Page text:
The Love Coupon
Lobbyist Flick Dalgetty has finally landed the job of her dreams advocating for the underprivileged in D.C., but her lease is up before she can leave her present job in Chicago. She worms her way into staying with Tom O’Connell, whose uptight precision is the complete opposite of her vivacious chaos. The two strike sparks, but with the clock ticking down to Flick’s move, great chemistry seems to be the victim of awful timing. Can the thirty coupons (some friendly, some sexual) Flick gives Tom to cash in their last thirty days convince them some people are worth making sacrifices for? Although this nearly-standalone sequel to The Love Experiment isn’t as strong as the original, I still enjoyed and recommend it.
Both Flick and Tom are career-driven, with Tom on the verge of a corner office and Flick heading off to chase her dream (about which she is refreshingly unapologetic when confronted with a tempting man). Some of the details of the ad copy from Tom’s pharmaceutical accounts, like a Kegel device, are quite entertaining. I liked how the author weaves some office politics and feminist commentary into the story without it feeling artificial. Flick and Tom discuss, for instance, the way she modifies her wardrobe to meet the approval of the client of the day, and Tom realizes, from Flick’s observation, that a boys’ club mentality at his firm is keeping his talented female coworker back. On the negative side, I felt that the author never quite made up her mind if the obstacle keeping Tom and Flick apart was their careers or Tom’s mindset, and the resolution feels rushed.
I’m not naturally sympathetic to whirlwind, energy-bomb heroines like Flick, whom Tom describes as “made of bees.” They exhaust me, and Tom showed more restraint than I would have when Flick brought glitter into his house. However, Paton helped me like Flick more by showing how her manic energy stems from a fear that anything less than full-attack mode will see Flick backslide into the urban poverty she escaped, and that still holds her indolent family. I didn’t like the flat ‘lazy moocher’ characterization of her family, which smacks of poor-shaming, and the resolution to Flick’s dilemma with them is both oversimplified and, annoyingly, takes place off-camera.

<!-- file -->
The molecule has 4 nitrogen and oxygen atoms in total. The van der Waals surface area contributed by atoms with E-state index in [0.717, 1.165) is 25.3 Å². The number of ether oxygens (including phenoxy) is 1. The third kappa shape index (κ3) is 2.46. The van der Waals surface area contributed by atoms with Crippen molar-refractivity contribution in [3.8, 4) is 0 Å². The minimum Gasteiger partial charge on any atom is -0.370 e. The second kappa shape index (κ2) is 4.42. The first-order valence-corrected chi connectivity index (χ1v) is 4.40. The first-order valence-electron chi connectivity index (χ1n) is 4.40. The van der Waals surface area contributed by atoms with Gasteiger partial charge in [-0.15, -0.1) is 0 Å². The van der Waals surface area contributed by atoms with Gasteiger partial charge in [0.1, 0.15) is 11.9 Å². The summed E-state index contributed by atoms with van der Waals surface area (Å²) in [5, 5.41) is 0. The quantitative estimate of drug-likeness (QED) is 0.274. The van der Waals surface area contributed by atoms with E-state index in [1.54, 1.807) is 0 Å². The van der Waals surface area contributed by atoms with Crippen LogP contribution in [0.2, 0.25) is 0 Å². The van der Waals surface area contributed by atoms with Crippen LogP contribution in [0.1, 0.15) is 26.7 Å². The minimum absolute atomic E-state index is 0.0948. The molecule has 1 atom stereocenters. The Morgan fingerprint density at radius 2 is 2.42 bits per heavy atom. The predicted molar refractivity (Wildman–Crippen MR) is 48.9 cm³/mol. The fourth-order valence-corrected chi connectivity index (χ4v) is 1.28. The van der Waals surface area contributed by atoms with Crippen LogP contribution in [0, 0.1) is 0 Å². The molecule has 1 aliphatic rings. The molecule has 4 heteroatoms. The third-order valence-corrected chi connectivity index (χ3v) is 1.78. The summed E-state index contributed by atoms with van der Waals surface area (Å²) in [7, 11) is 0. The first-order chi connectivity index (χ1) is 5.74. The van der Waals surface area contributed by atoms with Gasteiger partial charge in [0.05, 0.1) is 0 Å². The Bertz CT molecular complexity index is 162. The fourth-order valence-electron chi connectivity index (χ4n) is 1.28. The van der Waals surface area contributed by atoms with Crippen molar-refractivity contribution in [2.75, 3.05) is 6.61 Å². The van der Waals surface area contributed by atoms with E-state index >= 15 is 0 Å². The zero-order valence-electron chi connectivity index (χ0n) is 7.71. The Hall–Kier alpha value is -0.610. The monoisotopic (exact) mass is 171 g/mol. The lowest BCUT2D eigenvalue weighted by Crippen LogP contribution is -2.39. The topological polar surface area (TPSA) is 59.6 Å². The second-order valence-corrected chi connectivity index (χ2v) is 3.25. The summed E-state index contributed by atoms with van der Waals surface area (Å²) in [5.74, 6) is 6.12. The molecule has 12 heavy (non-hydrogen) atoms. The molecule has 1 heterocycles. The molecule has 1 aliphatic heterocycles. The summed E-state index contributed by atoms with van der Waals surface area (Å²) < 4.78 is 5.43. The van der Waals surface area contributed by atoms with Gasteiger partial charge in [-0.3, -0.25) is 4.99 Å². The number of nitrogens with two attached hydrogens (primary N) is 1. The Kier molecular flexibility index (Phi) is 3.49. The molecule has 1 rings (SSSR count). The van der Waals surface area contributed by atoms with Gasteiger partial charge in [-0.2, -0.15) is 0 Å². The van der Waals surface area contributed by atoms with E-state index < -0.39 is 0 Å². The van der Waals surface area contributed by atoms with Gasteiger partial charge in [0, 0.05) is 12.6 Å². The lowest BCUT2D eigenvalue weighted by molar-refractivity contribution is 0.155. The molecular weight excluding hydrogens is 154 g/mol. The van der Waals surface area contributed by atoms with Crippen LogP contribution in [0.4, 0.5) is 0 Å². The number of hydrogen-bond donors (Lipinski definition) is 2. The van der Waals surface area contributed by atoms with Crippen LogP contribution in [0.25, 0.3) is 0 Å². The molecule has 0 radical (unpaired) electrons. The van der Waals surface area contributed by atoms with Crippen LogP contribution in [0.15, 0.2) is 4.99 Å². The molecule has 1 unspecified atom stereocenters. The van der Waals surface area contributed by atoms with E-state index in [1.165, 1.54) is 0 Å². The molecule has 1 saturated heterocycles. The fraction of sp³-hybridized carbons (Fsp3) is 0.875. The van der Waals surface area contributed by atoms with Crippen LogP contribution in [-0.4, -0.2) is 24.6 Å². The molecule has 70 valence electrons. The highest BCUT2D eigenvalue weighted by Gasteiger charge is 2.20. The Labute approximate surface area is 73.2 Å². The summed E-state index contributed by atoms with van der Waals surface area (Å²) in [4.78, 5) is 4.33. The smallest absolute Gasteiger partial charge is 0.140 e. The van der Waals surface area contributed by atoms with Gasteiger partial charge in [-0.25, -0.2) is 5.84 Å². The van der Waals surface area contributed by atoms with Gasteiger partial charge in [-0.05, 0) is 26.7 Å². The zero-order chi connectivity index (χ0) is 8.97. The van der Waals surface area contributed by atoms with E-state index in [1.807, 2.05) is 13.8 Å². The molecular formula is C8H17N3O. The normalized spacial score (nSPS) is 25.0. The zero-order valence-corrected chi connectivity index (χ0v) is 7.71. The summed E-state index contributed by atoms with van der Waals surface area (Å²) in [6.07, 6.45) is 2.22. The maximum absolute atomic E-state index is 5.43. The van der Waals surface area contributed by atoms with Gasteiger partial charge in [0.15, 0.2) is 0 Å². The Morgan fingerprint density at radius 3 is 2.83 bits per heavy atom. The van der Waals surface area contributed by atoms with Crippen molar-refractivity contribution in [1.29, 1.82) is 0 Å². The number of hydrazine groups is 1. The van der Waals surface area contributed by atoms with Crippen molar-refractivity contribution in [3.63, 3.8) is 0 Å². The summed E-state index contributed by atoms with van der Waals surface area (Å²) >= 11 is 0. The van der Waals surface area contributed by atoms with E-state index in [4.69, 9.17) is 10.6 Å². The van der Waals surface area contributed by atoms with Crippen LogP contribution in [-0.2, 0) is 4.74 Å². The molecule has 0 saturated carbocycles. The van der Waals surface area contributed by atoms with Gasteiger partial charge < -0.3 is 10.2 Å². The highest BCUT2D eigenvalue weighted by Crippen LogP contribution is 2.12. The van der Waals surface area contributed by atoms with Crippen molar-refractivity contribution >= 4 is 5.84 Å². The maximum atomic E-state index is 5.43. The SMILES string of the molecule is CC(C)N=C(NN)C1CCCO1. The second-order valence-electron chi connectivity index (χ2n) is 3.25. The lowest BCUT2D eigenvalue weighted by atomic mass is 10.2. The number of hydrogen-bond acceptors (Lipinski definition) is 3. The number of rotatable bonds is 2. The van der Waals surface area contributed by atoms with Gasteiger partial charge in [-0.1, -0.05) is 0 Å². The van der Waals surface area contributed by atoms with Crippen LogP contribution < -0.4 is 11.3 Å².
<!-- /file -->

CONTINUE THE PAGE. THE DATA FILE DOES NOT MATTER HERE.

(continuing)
This book features many of the emotionally intense, explicit sex scenes I’m starting to recognize as a Paton hallmark. Flick and Tom have a LOT of sex in this book, and it’s an integral part of them growing as characters and becoming close enough to question the inevitability of their separation. In one example, Tom explains that he can’t relax and enjoy oral sex because his size (he’s 6’4) would make it too easy for him to hurt a partner if he got carried away. His inability to completely let loose is also related to his granite persona. Flick, who’s 5’2, of course sees this as a challenge, and her victory is liberating for them both. Tom almost never initiates sex, which is where many of the coupons come in, and although the book doesn’t state this, I read him as being a bit submissive. It worked for me as a change of pace from domineering heroes.
Paton is a strong writer, but she needs an editor to clean up after her, and whoever had this book missed several problems. She has great descriptive phrases (“If you plugged an amusement park into Flick Dalgetty, you could light up a roller coaster and make cotton candy for days.”) but sometimes too many of them. Every now and then she sneaks an Australianism in (No American would think of endings by Mills and Boon – that’s Harlequin here) and she needs more perfect tenses. However, I’m nitpicking. She’s one of the few writers of contemporary romance working today I’d specifically recommend for her prose, because even if she whiffs occasionally, she swings for the fences, and when she connects, it’s a home run.
As is often the case for me with B-range books, I feel more comfortable articulating what kept the book out of the As than what got it all the way to the Bs, and consequently I think my review may sound a little negative, so let me be clear. If you like hot, modern contemporaries where sex helps the relationship grow and the growing relationship leads to better sex, you’ll enjoy The Love Coupon.